FIGURE 13.

THREE VARIABLES IN A BASIC CIRCUIT.

Figure 14 (on the following page) shows the graph and a table of values.

This table shows R held constant at 10 Ohms as E is varied from 0 to 20

volts in 5 volt steps. Through the use of Ohm's law, you can calculate the

value of current for each value of voltage shown in the table.

When the

table is complete, the information it contains can be used to construct the

graph shown in figure 14. For example, when the voltage applied to the 10

Ohm resistor is 10 volts, the current is 1 ampere. These values of current

and voltage determine a point on the graph. When all five points have been

plotted, a smooth curve is drawn through the points.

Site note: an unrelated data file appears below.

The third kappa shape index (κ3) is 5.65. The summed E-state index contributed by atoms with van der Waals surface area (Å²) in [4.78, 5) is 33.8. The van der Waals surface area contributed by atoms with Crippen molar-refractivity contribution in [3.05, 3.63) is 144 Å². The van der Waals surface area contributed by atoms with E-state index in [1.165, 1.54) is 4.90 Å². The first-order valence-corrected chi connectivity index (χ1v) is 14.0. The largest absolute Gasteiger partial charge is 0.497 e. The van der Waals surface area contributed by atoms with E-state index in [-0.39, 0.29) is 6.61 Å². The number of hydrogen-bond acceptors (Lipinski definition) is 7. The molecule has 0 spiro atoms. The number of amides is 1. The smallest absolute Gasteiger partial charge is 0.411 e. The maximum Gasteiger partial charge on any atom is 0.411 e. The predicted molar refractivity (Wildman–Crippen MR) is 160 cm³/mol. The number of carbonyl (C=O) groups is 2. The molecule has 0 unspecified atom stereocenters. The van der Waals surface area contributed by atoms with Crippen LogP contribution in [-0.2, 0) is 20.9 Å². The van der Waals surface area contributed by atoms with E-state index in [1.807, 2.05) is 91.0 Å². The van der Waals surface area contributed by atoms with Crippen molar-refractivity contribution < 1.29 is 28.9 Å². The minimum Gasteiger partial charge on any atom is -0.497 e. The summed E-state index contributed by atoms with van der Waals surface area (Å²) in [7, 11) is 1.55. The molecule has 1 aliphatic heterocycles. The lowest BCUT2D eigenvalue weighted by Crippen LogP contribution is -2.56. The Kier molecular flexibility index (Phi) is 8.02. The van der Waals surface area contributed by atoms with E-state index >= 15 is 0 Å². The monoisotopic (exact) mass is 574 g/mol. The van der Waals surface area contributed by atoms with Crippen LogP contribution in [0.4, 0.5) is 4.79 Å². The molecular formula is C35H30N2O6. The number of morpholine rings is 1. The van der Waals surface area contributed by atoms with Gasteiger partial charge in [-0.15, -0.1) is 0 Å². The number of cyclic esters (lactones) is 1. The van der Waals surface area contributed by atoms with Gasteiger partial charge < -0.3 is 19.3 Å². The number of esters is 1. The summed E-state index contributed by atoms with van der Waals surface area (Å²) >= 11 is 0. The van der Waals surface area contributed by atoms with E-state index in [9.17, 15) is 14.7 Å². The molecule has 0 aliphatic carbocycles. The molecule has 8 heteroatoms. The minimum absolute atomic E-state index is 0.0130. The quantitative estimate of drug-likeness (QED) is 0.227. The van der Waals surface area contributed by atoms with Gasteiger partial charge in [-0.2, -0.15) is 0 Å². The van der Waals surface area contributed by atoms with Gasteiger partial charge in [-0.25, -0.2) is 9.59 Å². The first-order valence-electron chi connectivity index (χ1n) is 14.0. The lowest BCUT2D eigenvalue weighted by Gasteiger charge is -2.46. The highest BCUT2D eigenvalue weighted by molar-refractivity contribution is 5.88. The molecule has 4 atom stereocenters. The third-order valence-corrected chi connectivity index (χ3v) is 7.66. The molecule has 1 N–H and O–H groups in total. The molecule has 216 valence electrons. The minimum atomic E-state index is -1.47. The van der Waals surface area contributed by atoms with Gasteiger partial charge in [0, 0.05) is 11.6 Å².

Through the use of this curve, the value of current through the resistor can

be quickly determined for any value of voltage between 0 and 20 volts.

Since the curve is a straight line, it shows that equal changes of voltage

across the resistor produce equal changes in current through the resistor.

This fact illustrates an important characteristic of the basic law--the

current varies directly with the applied voltage when the resistance is held

constant.

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